What may be most important right now, however, is to communicate the dignity of the religion of Islam, and to do whatever can be done to include Islam in interfaith networks and mobilizations. We know that every religion has its fundamentalists and that every religion can be demonized, which means that the rights of religious minorities must be protected, and religious freedom should not be abused as a principle to support those who seek to discriminate against gay, lesbian, trans, and gender nonconforming peoples. I worry that when we speak about so-called Western values, we too often presuppose that those are Judeo-Christian, and that implies that a wide range of religions are relegated outside the core values of Western society and even of humanity itself. This cannot be right.
TOJ: You encourage gender and sexual minorities to form links with other precarious communities, suggesting that precarity as a shared lived reality might operate as a site of alliance that joins people groups who otherwise have little in common. I am reminded here of the late anthropologist Victor Turner and his work on liminality and communitas. I think the concept of liminality may take this sort of relationality a bit further, as it cuts across even more categories, enabling alliances not only among the precarious but among the precarious and everyone else. If, as you’ve written, shared exposure can become the basis for resistance, and “we the people” is always enacting, always an “assembly of bodies, plural, persisting, acting, and laying claim to a public sphere by which one has been abandoned,” what are your thoughts on the alliances that have formed and are continuing to form around the world postelection? And would you say that it is precisely within such a liminal space that we can most accurately say “we”?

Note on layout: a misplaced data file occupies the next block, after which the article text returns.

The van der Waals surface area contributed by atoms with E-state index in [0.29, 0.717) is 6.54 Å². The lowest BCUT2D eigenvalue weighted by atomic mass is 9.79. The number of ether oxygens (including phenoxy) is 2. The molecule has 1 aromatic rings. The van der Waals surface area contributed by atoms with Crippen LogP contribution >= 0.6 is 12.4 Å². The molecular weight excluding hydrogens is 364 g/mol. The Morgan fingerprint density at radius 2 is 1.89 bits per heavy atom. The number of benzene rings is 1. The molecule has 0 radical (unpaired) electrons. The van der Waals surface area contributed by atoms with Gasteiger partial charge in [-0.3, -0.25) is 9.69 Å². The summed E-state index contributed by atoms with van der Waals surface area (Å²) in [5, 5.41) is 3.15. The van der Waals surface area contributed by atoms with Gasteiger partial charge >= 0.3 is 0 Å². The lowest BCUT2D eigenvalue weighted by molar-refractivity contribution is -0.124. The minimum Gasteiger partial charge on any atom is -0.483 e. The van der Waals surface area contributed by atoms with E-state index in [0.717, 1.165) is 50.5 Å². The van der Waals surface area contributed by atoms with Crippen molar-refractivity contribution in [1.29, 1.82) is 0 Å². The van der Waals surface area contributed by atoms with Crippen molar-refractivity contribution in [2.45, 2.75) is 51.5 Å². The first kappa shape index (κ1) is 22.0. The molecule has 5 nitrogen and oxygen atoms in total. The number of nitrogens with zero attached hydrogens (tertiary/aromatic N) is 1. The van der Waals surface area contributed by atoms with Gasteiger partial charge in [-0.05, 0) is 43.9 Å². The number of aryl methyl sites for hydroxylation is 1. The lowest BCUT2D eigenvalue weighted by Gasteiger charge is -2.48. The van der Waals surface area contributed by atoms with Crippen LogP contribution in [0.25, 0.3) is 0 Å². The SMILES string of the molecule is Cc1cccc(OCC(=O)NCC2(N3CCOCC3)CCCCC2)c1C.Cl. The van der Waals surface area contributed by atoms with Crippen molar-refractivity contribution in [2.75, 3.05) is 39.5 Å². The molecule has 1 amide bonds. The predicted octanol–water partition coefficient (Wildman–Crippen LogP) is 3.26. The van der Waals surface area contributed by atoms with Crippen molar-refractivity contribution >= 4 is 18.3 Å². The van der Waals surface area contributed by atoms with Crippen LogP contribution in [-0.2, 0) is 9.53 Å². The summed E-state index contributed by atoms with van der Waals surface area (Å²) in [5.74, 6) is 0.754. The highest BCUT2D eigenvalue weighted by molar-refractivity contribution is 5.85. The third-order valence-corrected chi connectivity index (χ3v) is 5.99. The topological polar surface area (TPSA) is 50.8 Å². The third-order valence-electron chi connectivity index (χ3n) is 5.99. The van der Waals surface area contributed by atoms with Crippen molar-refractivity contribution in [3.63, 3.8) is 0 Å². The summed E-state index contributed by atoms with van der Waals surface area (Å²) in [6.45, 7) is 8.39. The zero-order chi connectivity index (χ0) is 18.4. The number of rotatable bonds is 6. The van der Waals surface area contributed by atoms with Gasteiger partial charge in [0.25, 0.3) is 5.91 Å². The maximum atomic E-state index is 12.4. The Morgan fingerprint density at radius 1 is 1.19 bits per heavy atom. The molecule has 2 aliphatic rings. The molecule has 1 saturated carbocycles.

JB: I do think that we have to ask about the reasons that 23 percent of the voting public voted for Trump and to consider what extent strong feelings of demoralization and an increased sense of precarity led them to turn to a reactionary populist. Groups on the left now must make connections with two different kinds of people. On the one hand, if we have a better account of why so many people have been plunged into precarity and fear, then we have to make the case in terms that are popular and persuasive. On the other hand, we now have a burgeoning resistance movement of civil servants, state officials, and police departments who are refusing to implement deportation plans and travel bans. Those are our new allies. So in the moment when we might want to retreat and find consolation among the like-minded, we need to reach out more effectively to persuade people that constitutional democracy and a common commitment to equality and freedom are goods worth fighting for and that cohabitation implies an affirmation of our ethnic and racial diversity as well as our religious diversity.
TOJ: That’s fascinating. I am struck by your calling us to recognize those resisting state officials and police persons as our new allies. What might a common commitment to constitutional democracy, equality, and freedom look like in conjunction with these new allies? Particularly if some of those broader structures have a long history of policing and ensuring the suppression of those values?
JB: I am just aware that we are watching to see who among the Republicans still cares about the constitution or what it says. Or who among those people rallying at town halls in anger in the Midwest are making claims that the loss of health care is inhumane? My sense is that most populists aren’t altogether clear about the source of their own anger, which means that it can be articulated in different political frames. In a sense, this is an opportunity.